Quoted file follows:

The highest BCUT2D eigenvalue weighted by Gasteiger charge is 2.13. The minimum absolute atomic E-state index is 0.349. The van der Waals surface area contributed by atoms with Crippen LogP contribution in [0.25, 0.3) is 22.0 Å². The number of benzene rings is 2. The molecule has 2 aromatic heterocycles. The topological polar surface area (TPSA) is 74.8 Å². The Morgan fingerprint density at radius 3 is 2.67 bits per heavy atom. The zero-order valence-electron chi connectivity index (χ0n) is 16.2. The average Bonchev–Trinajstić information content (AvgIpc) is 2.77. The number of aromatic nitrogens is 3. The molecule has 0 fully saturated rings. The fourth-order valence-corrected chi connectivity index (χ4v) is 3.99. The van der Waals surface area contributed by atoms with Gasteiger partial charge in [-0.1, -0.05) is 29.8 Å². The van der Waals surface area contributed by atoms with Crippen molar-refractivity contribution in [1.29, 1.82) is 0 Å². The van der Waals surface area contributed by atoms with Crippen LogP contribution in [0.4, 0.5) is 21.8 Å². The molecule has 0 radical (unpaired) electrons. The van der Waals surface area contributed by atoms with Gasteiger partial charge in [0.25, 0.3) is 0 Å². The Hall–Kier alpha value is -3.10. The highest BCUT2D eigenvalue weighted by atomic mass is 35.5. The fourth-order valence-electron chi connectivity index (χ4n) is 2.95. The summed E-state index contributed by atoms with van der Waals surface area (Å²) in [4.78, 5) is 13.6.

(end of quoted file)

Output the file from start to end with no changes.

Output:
The highest BCUT2D eigenvalue weighted by Gasteiger charge is 2.13. The minimum absolute atomic E-state index is 0.349. The van der Waals surface area contributed by atoms with Crippen LogP contribution in [0.25, 0.3) is 22.0 Å². The number of benzene rings is 2. The molecule has 2 aromatic heterocycles. The topological polar surface area (TPSA) is 74.8 Å². The Morgan fingerprint density at radius 3 is 2.67 bits per heavy atom. The zero-order valence-electron chi connectivity index (χ0n) is 16.2. The average Bonchev–Trinajstić information content (AvgIpc) is 2.77. The number of aromatic nitrogens is 3. The molecule has 0 fully saturated rings. The fourth-order valence-corrected chi connectivity index (χ4v) is 3.99. The van der Waals surface area contributed by atoms with Gasteiger partial charge in [-0.1, -0.05) is 29.8 Å². The van der Waals surface area contributed by atoms with Crippen molar-refractivity contribution in [1.29, 1.82) is 0 Å². The van der Waals surface area contributed by atoms with Crippen LogP contribution in [0.4, 0.5) is 21.8 Å². The molecule has 0 radical (unpaired) electrons. The van der Waals surface area contributed by atoms with Gasteiger partial charge in [0.25, 0.3) is 0 Å². The Hall–Kier alpha value is -3.10. The highest BCUT2D eigenvalue weighted by atomic mass is 35.5. The fourth-order valence-electron chi connectivity index (χ4n) is 2.95. The summed E-state index contributed by atoms with van der Waals surface area (Å²) in [4.78, 5) is 13.6.